Small batch blueberry jam is the answer to all your fleeting-summer woes. A full day of canning is messy but this 45-minute recipe will give you just enough jam to see you through an extra few weeks. You’ll end up with precious, jewel-like jars of blueberry-flavored sunshine. And it’s easy-peasy.
Refrigerator jam brings all the joys of nature’s seasonal bounty inside, without the need for traditional canning. This jam is not safe for long-term storage, so enjoy it within about 3 to 4 weeks. It may be frozen in a freezer-safe container for 6 months.–Cynthia Graubart
Small Batch Blueberry Jam
- 2 cups (12 oz) fresh or frozen blueberries*
- 3/4 cup granulated sugar
- 2 teaspoons fresh lemon juice
- Pinch of ground cinnamon
- In a medium saucepan over medium heat, combine 1 cup of the blueberries, the sugar, lemon juice, and cinnamon. Cook until the berries are bubbling and have begun to soften, 6 to 8 minutes. This may take a few extra minutes if using frozen berries. Stir in the remaining 1 cup blueberries.
- Reduce the heat to low and continue cooking until all the berries are soft and a spoon leaves a line of separation in the jam when scraping the bottom of the pan, 25 to 40 minutes.
- Cool and fill clean glass jars or freezer-safe containers. Store in the refrigerator for up to 4 weeks or freeze for longer storage.
*What are the different kinds of blueberries?You might be surprised to learn (as...um...some of us were) that there are FOUR types of blueberries. Highbush, lowbush, hybrid half-high, and rabbit eye. And within those types, there are hundreds of off-shoots. The most commonly planted blueberry is the highbush, and in the wild, you're more likely to find a strain called the northern lowbush. Wild lowbush is pretty resistant to disease and they have a longer growing season and more sweetness. They're just the quintessential blueberry. The big blue globes that you find in the supermarket are really far away from the wild ones.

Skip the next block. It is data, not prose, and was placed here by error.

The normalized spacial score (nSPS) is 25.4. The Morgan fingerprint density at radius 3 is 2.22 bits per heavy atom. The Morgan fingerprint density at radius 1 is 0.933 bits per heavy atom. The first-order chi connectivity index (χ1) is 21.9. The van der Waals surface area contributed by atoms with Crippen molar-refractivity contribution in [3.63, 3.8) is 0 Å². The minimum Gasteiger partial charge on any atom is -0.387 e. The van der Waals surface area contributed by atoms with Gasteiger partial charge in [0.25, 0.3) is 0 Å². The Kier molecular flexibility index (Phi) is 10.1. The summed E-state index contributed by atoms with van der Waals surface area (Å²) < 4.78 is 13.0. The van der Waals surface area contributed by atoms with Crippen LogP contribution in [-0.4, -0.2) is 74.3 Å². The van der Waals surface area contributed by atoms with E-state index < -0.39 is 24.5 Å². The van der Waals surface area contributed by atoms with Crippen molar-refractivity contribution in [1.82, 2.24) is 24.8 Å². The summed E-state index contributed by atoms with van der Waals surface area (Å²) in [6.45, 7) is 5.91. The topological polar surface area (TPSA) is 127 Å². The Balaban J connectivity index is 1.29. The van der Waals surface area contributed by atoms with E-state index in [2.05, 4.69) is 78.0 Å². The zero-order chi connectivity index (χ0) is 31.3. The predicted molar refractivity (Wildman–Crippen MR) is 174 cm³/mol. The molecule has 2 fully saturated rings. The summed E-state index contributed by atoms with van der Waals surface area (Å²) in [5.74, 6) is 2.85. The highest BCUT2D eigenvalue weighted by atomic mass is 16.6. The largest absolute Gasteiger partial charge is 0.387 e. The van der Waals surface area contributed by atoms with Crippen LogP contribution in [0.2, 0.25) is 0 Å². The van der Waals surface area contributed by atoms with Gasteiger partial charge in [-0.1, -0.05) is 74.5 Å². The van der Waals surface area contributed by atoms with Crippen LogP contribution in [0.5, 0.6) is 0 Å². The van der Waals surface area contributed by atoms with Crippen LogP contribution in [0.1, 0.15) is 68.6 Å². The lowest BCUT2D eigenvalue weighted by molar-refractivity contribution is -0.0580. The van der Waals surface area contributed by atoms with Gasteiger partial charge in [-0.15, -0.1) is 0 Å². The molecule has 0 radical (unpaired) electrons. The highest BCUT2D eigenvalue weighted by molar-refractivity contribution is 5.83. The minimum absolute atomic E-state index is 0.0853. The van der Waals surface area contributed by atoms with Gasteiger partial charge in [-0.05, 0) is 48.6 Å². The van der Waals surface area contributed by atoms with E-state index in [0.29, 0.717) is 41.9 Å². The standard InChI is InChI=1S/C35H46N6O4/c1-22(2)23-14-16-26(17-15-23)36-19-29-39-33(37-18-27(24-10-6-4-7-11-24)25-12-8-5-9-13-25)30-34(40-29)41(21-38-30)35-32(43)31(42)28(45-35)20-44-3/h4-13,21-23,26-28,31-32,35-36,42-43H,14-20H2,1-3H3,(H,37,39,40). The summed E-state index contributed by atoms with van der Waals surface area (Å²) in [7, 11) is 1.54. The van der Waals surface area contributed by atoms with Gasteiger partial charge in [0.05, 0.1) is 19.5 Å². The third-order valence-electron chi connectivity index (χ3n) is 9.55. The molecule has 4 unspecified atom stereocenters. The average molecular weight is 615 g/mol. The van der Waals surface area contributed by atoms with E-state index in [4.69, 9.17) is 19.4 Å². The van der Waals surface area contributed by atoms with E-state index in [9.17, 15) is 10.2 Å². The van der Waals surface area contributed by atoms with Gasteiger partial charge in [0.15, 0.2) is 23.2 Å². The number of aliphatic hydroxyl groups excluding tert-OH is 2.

Recipe Testers' Reviews
This small-batch blueberry jam was delicious and simple! The method—bringing half of the berries and all of the sugar to a rapid boil, then adding the rest of the berries and simmering—developed the flavors nicely, helped the jam set well, and imparted a fresh berry flavor. The small amount of cinnamon didn't seem to add any discernible flavor, though might have added some depth. We enjoyed this jam for breakfast on a fresh sourdough baguette with salted butter, and later in an elevated peanut butter and jelly sandwich.
Because I like my jam less sweet, in the future I'd increase the amount of acid (recipe calls for 2 tsp lemon juice; I'd double this amount), add more blueberries or reduce sugar (recipe calls for 150g; I would use closer to 100g and consider using a small amount of invert sugar or honey). I'd also add a pinch of salt. If using less sugar, the jam might not set as well, so I might simmer slightly longer than called for in the recipe.
I used 315g fresh blueberries; half of the blueberries and sugar came to a rapid boil in 6 minutes. After simmering for 25 minutes, the spoon left a line on the bottom of the pan. The total hands-on time was 15 minutes; the total recipe time was 35 minutes. The total yield was 300ml. I made only a slight modification to the recipe as written: after adding the second half of blueberries it was necessary to keep at medium heat until jam returned to a simmer, and then reduce to low.
This is a very straightforward small batch blueberry jam that tastes purely of blueberry with no other competing flavors. I love the small batch concept because so often I buy blueberries in a large container for a bigger recipe (like muffins, coffee cake, pancakes, pie) and oftentimes find I have 2-ish cups leftover without a plan for them. Not that there is anything wrong with plain blueberries...but why eat them when you could make jam instead?
The ingredients dump into the saucepan and only need occasional supervision as you do other things. My jam did take 40 minutes to reach the line of separation on the bottom, which occurred at 223F, but I suspect my low and the author's low were different. Next time I will cook at medium-low and remove from the heat around 220F, knowing that it will carry over cook once it comes off the heat. I got 1-3/4 cups of jam, slightly less than indicated. I used it with granola parfaits and spread it on toast.
Originally published July 11, 2021